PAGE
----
Jeff Stoops got started in the trucking business when he realized that truckers were making $10,000 a year more than he was as a junior high school teacher. Ten years later, Stoops Express operates 137 trucks, and the firm's 34-year-old president and sole owner predicts that his company will bring in $15 million this year.

Hidden behind cornfields at the junction of I-69 and State Road 67 near the tiny town of Daleville, Ind., Stoops Express doesn't look like a transcontinental transportation company. But Jeff Stoops didn't set out to build a trucking empire.

As a student at Ball State University, Stoops first drove trucks in the summer for a grain elevator in Emporia, Ind. He graduated in 1969 and got a job teaching social studies and coaching football and basketball at a small junior high school, but he kept driving during summer vacations.

"In 1971, I looked around and saw truck drivers making $18,000 a year while teachers were making $8,100," Stoops recalls. He decided to quit teaching to drive a truck, but his father talked him out of it. Instead, Robert Stoops, a Buick and Pontiac dealer in Elwood, Ind., helped his son finance the purchase of a tractor-trailer, which he leased to other trucking firms. By 1975, Stoops had a fleet of 12 trucks that were hauling material for the auto and steel industries.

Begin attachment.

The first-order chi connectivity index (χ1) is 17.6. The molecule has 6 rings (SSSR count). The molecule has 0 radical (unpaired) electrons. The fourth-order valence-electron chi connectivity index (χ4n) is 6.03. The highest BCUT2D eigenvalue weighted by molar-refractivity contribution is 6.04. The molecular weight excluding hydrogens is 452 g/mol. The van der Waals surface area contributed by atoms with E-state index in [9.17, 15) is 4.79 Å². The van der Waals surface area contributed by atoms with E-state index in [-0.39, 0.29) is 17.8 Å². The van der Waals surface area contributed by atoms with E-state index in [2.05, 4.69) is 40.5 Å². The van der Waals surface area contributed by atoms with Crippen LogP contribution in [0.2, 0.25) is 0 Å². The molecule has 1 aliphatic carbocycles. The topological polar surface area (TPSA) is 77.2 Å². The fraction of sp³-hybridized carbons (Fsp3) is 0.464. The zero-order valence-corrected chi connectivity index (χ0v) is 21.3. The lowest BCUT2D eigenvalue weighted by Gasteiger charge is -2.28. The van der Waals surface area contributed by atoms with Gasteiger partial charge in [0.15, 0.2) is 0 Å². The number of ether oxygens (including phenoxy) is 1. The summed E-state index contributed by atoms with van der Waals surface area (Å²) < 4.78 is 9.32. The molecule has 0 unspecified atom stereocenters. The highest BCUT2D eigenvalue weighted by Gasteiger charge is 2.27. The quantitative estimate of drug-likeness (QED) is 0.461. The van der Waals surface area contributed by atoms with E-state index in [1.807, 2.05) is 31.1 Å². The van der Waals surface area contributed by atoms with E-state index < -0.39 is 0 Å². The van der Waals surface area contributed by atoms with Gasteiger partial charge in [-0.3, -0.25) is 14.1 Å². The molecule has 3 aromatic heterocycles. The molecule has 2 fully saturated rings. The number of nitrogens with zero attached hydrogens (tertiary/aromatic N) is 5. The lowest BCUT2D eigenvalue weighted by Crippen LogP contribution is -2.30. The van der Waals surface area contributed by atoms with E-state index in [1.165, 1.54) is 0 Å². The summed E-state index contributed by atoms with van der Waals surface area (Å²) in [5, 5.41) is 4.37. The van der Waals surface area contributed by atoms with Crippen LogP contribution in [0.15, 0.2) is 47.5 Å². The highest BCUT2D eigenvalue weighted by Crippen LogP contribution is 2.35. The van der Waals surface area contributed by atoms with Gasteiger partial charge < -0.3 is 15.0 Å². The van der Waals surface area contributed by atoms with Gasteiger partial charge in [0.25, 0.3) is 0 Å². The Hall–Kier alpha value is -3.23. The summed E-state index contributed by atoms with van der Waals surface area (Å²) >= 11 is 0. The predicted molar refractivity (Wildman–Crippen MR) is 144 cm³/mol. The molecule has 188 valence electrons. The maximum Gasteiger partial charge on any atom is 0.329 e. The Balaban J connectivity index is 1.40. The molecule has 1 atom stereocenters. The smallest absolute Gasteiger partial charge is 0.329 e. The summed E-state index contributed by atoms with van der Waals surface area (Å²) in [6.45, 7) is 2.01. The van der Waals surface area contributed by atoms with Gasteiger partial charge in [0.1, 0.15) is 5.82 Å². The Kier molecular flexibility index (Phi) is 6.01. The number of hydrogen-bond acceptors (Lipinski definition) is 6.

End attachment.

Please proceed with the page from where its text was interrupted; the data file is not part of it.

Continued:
That was the year, however, that the automobile recession hit the Midwest's economy, idling half of Stoops's rigs. Ask Stoops about the recession and he just smiles. "That was the best thing that ever happened to us," he says. "If it weren't for the auto recession, we'd still be hauling steel around the Midwest -- which means not doing much business."

Stoops had the inspiration to buy refrigerated trailers and to establish a series of routes to California, shipping manufactured parts and retail goods for Fortune 500 companies and back-hauling fresh fruits and vegetables to supermarket chains in the Midwest.

"That recession taught me a lesson," he says. "One thing that moves all the time is food."

Stoops Express was founded in 1976 when Stoops decided to quit leasing out his trucks. He applied for and received the Interstate Commerce Commission licenses needed to operate on his own. He went to the ICC with the backing of his major Midwest-based customers who, he says, "feel more comfortable dealing with a mid-western trucker." He repays their support by providing financial statements "to prove that we're not trying to hit home runs off of them."

Dressed in a V-neck sweater and casual slacks, Stoops still looks more like a junior-high coach than a truck driver or a corporate executive. He last drove an 18-wheeler in the spring when he and his son Matt "stole the show" on show-and-tell day at Matt's nursery school. Now he spends most of his 10-hour days in the office of Stoops Express, supervising 38 employees and 150 drivers.

He's also working to protect his company from the eventual slump he expects in long-haul trucking. Because of fuel costs and deregulation, he believes that truckers will have to give up routes of 1,000 miles or more to railroads, whose "piggyback" services offer greater efficiency and flexibility.

"But I'm not going to sit back and let the railroads take away my business," says Stoops. He's established a promising short route to Chicago where many trains pick up trailers to piggyback to California.